‘Pictures don’t do it justice’ - Grotto of the Redemption shares Christ’s story in breathtaking stone structures

Updated: Sep. 18, 2023 at 6:00 PM CDT
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WEST BEND, Iowa (KTIV) - In Palo Alto, County Iowa, tucked away in the small town of West Bend, sits the 8th wonder of the world.

“Pictures don’t do it justice,” said Grotto custodian Bruce Helleseth, “If you’re not here live, it’s not the same. I get the honor of trying to take care of it and make it last so that people can keep coming for years and years to come.”

The Grotto of the Redemption is a large, breathtaking structure found in the middle of West Bend and is often called the Miracle in Stone. It’s the story of the life of Christ.

“Father Dobberstein, when he came here in 1900, had quite a vision,” said board member Joe Montag. “He had been sick, and he said, if he recovered, he would build a shrine and as you can see, he did.”

Father Paul Matthias Dobberstein came to West Bend in the late 1800s and for over a decade, stockpiled rock and stone. In 1912, the first stones were laid, and the Grotto of the Redemption was born. The Grotto was built entirely by hand and from Father Dobberstein’s vision, not from a blueprint. Petrified wood, precious stones, and faith in his vision led to what draws tens of thousands of visitors to West Bend each year.

“It brings us together,” said Gary Weber. “This is why he built it in one little place right in the middle of nowhere because he wanted everybody to come in one section. So could everybody see it.”

Gary Weber is a familiar face at the Grotto. The West Bend native has been working here for over 50 years. “When I first started, I was six years old and lived right across the street from it. And my dream was just to work here all my life.”

At just 6 years old, Weber began his journey with The Grotto with a dustpan and a broom. And he’s been here ever since.

“It’s a passion,” Weber said, “and I’ll keep at it until I can’t go anymore.”

The Grotto has grown with Weber. He has helped build, expand and maintain the extraordinary creation, made up of nine separate Grottos, each depicting its own story. For Weber, there is one that draws him in.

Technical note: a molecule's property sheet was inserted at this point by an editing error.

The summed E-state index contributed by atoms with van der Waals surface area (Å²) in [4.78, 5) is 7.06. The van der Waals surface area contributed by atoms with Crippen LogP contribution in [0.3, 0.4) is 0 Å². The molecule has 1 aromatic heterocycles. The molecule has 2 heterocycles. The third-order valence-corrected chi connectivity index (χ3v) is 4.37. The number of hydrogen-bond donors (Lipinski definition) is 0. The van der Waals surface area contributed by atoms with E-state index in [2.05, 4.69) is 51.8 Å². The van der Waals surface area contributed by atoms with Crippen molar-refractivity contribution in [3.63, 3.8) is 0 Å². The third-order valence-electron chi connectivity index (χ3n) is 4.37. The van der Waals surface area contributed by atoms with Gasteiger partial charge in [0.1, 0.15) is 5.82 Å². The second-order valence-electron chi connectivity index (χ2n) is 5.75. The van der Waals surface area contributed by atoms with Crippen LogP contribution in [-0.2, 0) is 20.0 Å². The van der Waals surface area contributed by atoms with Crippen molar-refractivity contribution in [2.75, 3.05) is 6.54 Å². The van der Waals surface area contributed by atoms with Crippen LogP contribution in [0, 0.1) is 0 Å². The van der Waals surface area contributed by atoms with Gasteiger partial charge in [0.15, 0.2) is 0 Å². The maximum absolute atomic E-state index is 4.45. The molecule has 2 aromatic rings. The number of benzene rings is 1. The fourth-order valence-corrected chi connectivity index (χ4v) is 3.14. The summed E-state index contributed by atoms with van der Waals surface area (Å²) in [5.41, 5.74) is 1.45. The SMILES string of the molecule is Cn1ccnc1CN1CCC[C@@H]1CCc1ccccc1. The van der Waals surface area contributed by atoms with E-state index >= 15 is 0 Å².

“I think Mary’s grotto would be because that’s the heavens above. That’s one of the most prettiest places,” he said. “And so this is what is the most important part of my life right here.”

The Grotto shares space with the Catholic Church and school, but it isn’t just for those of the Catholic faith.

“Father Dobberstein when he built it, he said no religion,” Weber explained. “He said anybody, it doesn’t matter who you are, what walk of life you are or what color you are or whatever, he says, we’re all one great big grotto family. And every time you come into it, you’re part of it.”

“People come and they may not be Catholic, they may maybe other faiths,” said Montag, “but it’s the same message.”

The Grotto has withstood Iowa’s harshest storms, a reminder of the dedication in its creation.

“The Grotto itself, it’s an amazing structure in that in our climate it is still standing,” said Helleseth, “but there is a lot of stuff that happens to it just because we have the freeze-thaw cycle, and it’s all concrete and rock.”

Concrete and rock that is a beacon of hope and faith in West Bend, with a simple reminder within its walls.

“Enjoy life, because life is too short,” said Weber in front of the Grotto. “We need to come together as one big nation. And you know, with people coming to the Grotto, that does it right here.”

For Weber, the Grotto has become his life’s purpose, ensuring that its story, the story of Christ, lives on in West Bend for generations to come.

“The next generation will take care of it. And us three, if I go up where Father Grieving and Father Dobberstein is now, when the time comes, we’ll all be watching down,” Weber said. “I will never stop watching over this place, won’t ever stop and quit working here. We will always be part of it. No matter what.”

The Grotto is open year-round and there is no admission to walk through, visit the museum, or any other buildings on site, it’s strictly free-will donation.

To learn more about the Grotto of the Redemption and its history, visit the website here.